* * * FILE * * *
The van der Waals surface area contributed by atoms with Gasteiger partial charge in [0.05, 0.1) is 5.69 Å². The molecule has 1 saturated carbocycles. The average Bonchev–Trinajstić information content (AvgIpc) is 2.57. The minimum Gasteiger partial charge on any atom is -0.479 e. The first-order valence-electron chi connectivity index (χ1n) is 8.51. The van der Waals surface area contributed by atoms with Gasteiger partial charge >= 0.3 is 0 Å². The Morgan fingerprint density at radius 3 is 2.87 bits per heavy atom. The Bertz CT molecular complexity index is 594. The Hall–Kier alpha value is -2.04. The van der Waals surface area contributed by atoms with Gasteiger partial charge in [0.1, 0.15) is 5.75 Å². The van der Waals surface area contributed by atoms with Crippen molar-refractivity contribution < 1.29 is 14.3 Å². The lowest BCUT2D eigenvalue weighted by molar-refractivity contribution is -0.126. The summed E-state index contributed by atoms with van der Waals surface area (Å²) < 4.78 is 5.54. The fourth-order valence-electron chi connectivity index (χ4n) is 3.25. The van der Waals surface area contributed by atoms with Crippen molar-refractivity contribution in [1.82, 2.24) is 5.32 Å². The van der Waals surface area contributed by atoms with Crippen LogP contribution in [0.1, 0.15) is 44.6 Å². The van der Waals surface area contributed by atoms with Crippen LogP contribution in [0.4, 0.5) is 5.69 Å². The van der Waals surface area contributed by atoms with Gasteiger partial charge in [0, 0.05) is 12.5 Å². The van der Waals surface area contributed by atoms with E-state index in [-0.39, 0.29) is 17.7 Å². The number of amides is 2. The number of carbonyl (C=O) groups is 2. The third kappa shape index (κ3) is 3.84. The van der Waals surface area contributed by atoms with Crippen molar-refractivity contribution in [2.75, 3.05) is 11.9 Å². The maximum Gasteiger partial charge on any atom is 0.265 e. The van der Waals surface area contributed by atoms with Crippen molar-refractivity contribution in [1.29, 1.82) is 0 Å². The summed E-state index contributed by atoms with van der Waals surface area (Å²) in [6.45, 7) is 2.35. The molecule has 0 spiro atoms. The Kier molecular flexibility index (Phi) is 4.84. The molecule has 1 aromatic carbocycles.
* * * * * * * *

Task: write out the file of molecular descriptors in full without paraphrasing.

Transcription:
The van der Waals surface area contributed by atoms with Gasteiger partial charge in [0.05, 0.1) is 5.69 Å². The molecule has 1 saturated carbocycles. The average Bonchev–Trinajstić information content (AvgIpc) is 2.57. The minimum Gasteiger partial charge on any atom is -0.479 e. The first-order valence-electron chi connectivity index (χ1n) is 8.51. The van der Waals surface area contributed by atoms with Gasteiger partial charge >= 0.3 is 0 Å². The Morgan fingerprint density at radius 3 is 2.87 bits per heavy atom. The Bertz CT molecular complexity index is 594. The Hall–Kier alpha value is -2.04. The van der Waals surface area contributed by atoms with Gasteiger partial charge in [0.1, 0.15) is 5.75 Å². The van der Waals surface area contributed by atoms with Crippen molar-refractivity contribution < 1.29 is 14.3 Å². The lowest BCUT2D eigenvalue weighted by molar-refractivity contribution is -0.126. The summed E-state index contributed by atoms with van der Waals surface area (Å²) < 4.78 is 5.54. The fourth-order valence-electron chi connectivity index (χ4n) is 3.25. The van der Waals surface area contributed by atoms with Crippen molar-refractivity contribution in [1.82, 2.24) is 5.32 Å². The van der Waals surface area contributed by atoms with Crippen LogP contribution in [0.1, 0.15) is 44.6 Å². The van der Waals surface area contributed by atoms with Crippen LogP contribution in [0.4, 0.5) is 5.69 Å². The van der Waals surface area contributed by atoms with Gasteiger partial charge in [0, 0.05) is 12.5 Å². The van der Waals surface area contributed by atoms with E-state index in [-0.39, 0.29) is 17.7 Å². The number of amides is 2. The number of carbonyl (C=O) groups is 2. The third kappa shape index (κ3) is 3.84. The van der Waals surface area contributed by atoms with Crippen molar-refractivity contribution in [2.75, 3.05) is 11.9 Å². The maximum Gasteiger partial charge on any atom is 0.265 e. The van der Waals surface area contributed by atoms with Crippen molar-refractivity contribution in [1.29, 1.82) is 0 Å². The summed E-state index contributed by atoms with van der Waals surface area (Å²) in [6.45, 7) is 2.35. The molecule has 0 spiro atoms. The Kier molecular flexibility index (Phi) is 4.84. The molecule has 1 aromatic carbocycles.